- design and implement UKNET – a strategic transport network for the whole of the UK, and commit to providing additional funding to improve the network, in particular, the parts that are not performing well
- plan improvements to the network using multimodal corridors, which should be reviewed regularly and appraised on a wider economic basis in order to support government objectives such as levelling up and net zero
- reduce rail journey times and increase rail capacity between Scotland and London, the Midlands and North West England by upgrading the West Coast Main Line north of Crewe and reviewing options for alternative northerly connections between HS2 and the West Coast Main Line
- work with the Welsh Government to undertake a multimodal review of the North Wales transport corridor, and develop a package of improvements focused on the North Wales Main Line (including better connectivity with HS2, and electrification), the A55, the M53, M56, and onward travel to and from the island of Ireland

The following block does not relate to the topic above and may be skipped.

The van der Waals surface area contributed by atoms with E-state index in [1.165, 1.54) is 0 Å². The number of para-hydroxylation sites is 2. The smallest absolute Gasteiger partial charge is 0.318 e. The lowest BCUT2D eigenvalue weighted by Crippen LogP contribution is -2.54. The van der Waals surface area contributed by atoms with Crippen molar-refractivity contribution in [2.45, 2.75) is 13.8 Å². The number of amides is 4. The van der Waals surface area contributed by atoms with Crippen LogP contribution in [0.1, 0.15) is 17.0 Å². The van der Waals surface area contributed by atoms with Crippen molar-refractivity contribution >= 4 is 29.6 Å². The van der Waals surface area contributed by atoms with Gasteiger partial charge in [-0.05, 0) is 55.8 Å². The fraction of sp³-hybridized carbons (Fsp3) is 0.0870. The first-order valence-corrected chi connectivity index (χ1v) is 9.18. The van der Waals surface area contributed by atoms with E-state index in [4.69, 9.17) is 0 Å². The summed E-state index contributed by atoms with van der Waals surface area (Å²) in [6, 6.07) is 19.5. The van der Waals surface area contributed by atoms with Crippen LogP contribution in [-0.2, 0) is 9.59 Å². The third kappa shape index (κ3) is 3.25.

- recognise the urgent need to reduce congestion on the M4 and adopt a multi modal approach to the South Wales corridor by upgrading and building new stations on the existing South Wales Main Line, supporting the Welsh Government’s package of public transport improvements and removing bottlenecks through targeted improvements at the junction of the M4/M5 to relieve congestion; and
- develop a package of railway improvements to increase connectivity and reduce journey times between Cardiff, Birmingham and beyond, which could include better rolling stock, timetable changes and enhanced infrastructure
- support the Northern Ireland Executive to develop, fund and implement a long term pipeline of improvements to transport infrastructure
- offer funding to support the upgrade of the A75 to improve journeys between Northern Ireland and Great Britain
- agree with the Northern Ireland Executive a plan and funding to upgrade the railway on the Northern Ireland corridor, including better connectivity to the three airports and seaports, and to and from Belfast and Derry/Londonderry, and examine the potential to reopen closed lines; and
- support the development of sustainable aviation fuel plants in parts of the United Kingdom that are particularly reliant on aviation for domestic connectivity